I expected that anything requiring communication would be difficult.  What I did not count on was that finding any decent food would be such a challenge!  The default food here in Bogota, on both sides of the main streets, seems to be hamburgers, french fries, hotdogs, and fried chicken! Unbelievable.  And they say Americans like to eat that crap?

I walked for hours simply trying to find ¨Colombian¨food – which came from a tiny gem of a restaurant offering soup and a huge plate of chicken, rice, beans, and salad for US $3.  Otherwise, food prices are nearly the same as the US, or higher, and what you get is dripping with grease and arterial death.

I know there´s good food here, but like anything else, I don´t know how to ask around for it!

I can´t be entirely negative about the fried food however.  My life was changed for the better when I got brave enough to try one of the RFOs  (random fried objects) from a dirty little place.  It turned out to be an Ëmpanada which is basically a fried pasty with chicken and rice inside – hot, delicious, and only about .50 cents!

I´ve been here 3 days and have eaten 3 of the things.  Cholesterol be damned, I´m going to be willing to do anything for one of these things once I get back home, I can feel it.

Tomorrow I head south to Cali via overnight bus. Cali is the second largest city in Colombia and supposedly home to hot weather, hot women, and salsa dancing.  Wow.

Is it tomorrow yet?    🙂

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7 Responses to “Bogota, Colombia”



  1. Good luck with the Salsa dancing! It’s pretty tricky… I did find tequila helps out quite a bit! Enjoy the weather women and dancing… I’m incredibly jealous.

  2. Exciting! Where did you find an airline ticket so cheap?!

    I’ve been enjoying your posts, keep ’em coming 😀

  3. Greg,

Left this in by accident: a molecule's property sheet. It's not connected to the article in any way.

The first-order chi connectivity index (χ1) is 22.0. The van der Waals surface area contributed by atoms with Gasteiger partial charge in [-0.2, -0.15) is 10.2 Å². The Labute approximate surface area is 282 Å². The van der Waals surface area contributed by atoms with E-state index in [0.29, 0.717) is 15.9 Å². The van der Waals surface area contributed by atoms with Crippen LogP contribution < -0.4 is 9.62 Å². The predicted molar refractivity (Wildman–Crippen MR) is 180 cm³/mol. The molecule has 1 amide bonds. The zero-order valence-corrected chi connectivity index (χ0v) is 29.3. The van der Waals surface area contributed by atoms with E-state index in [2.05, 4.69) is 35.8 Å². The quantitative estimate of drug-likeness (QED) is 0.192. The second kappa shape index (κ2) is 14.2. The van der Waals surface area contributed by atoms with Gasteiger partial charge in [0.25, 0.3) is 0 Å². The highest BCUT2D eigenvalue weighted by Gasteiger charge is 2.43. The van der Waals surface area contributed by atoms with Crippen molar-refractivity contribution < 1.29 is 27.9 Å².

Glad you arrived safe albeit wet and cold. Please be careful and exercise the common sense needed to keep one out of trouble. If the locals say not to venture out at night, it may be wise to heed their advice.

    Anyway, I look forward to learning more about Columbia and seeing pictures of a lanky white boy doing the salsa. By the way, how are your feet? Did they finally heal?

    Be Well,

    David

  4. You should try the chorizo empanada! I hear that’s the quickest path to arterial death. Machetes?? That’s a little intimidating but I’m so excited for what the future has in store for you! Keep us updated!!

  5. My first trip to Bogota I found the language problem extreme. Called my Uncle’s home, no one there but the maid, no English. Took a cab to the Tequendama Hotel, at the time the best in town, no luck with English. The maid figured out who I was and sent the head of D.A.S to pick me up. You should have seen all the bellmen crapping their pants, throwing salutes and grabbing my stuff. As long as he was around no need to learn Spanish!

  6. Authentic food, don’t they have a taco bell?

  7. LOL sounds like Ecuador for us. Rain rain rain and ‘salchipapas’ (greasy soggy potato wedges with deepfried hot dogs).